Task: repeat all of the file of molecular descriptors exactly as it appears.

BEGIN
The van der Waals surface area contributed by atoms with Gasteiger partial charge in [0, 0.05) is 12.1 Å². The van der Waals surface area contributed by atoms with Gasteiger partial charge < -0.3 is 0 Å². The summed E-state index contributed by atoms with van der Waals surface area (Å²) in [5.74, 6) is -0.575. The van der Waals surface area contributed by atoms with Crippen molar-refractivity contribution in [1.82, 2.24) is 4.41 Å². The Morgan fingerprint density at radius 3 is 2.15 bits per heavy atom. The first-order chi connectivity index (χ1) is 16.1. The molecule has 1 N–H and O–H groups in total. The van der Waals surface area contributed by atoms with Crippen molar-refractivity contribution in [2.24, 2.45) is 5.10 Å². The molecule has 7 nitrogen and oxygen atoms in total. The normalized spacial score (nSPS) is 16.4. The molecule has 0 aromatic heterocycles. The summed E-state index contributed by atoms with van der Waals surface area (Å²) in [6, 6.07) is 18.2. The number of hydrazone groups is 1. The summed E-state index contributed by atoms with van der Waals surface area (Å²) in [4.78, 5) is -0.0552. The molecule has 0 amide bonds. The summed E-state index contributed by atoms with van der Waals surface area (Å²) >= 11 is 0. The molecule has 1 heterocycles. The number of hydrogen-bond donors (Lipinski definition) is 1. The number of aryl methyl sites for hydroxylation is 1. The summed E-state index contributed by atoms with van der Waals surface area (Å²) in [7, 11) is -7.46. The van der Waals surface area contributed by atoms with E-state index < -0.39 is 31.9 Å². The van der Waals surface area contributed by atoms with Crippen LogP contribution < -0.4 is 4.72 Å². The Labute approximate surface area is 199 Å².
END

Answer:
The van der Waals surface area contributed by atoms with Gasteiger partial charge in [0, 0.05) is 12.1 Å². The van der Waals surface area contributed by atoms with Gasteiger partial charge < -0.3 is 0 Å². The summed E-state index contributed by atoms with van der Waals surface area (Å²) in [5.74, 6) is -0.575. The van der Waals surface area contributed by atoms with Crippen molar-refractivity contribution in [1.82, 2.24) is 4.41 Å². The Morgan fingerprint density at radius 3 is 2.15 bits per heavy atom. The first-order chi connectivity index (χ1) is 16.1. The molecule has 1 N–H and O–H groups in total. The van der Waals surface area contributed by atoms with Crippen molar-refractivity contribution in [2.24, 2.45) is 5.10 Å². The molecule has 7 nitrogen and oxygen atoms in total. The normalized spacial score (nSPS) is 16.4. The molecule has 0 aromatic heterocycles. The summed E-state index contributed by atoms with van der Waals surface area (Å²) in [6, 6.07) is 18.2. The number of hydrazone groups is 1. The summed E-state index contributed by atoms with van der Waals surface area (Å²) in [4.78, 5) is -0.0552. The molecule has 0 amide bonds. The summed E-state index contributed by atoms with van der Waals surface area (Å²) >= 11 is 0. The molecule has 1 heterocycles. The number of hydrogen-bond donors (Lipinski definition) is 1. The number of aryl methyl sites for hydroxylation is 1. The summed E-state index contributed by atoms with van der Waals surface area (Å²) in [7, 11) is -7.46. The van der Waals surface area contributed by atoms with E-state index < -0.39 is 31.9 Å². The van der Waals surface area contributed by atoms with Crippen LogP contribution < -0.4 is 4.72 Å². The Labute approximate surface area is 199 Å².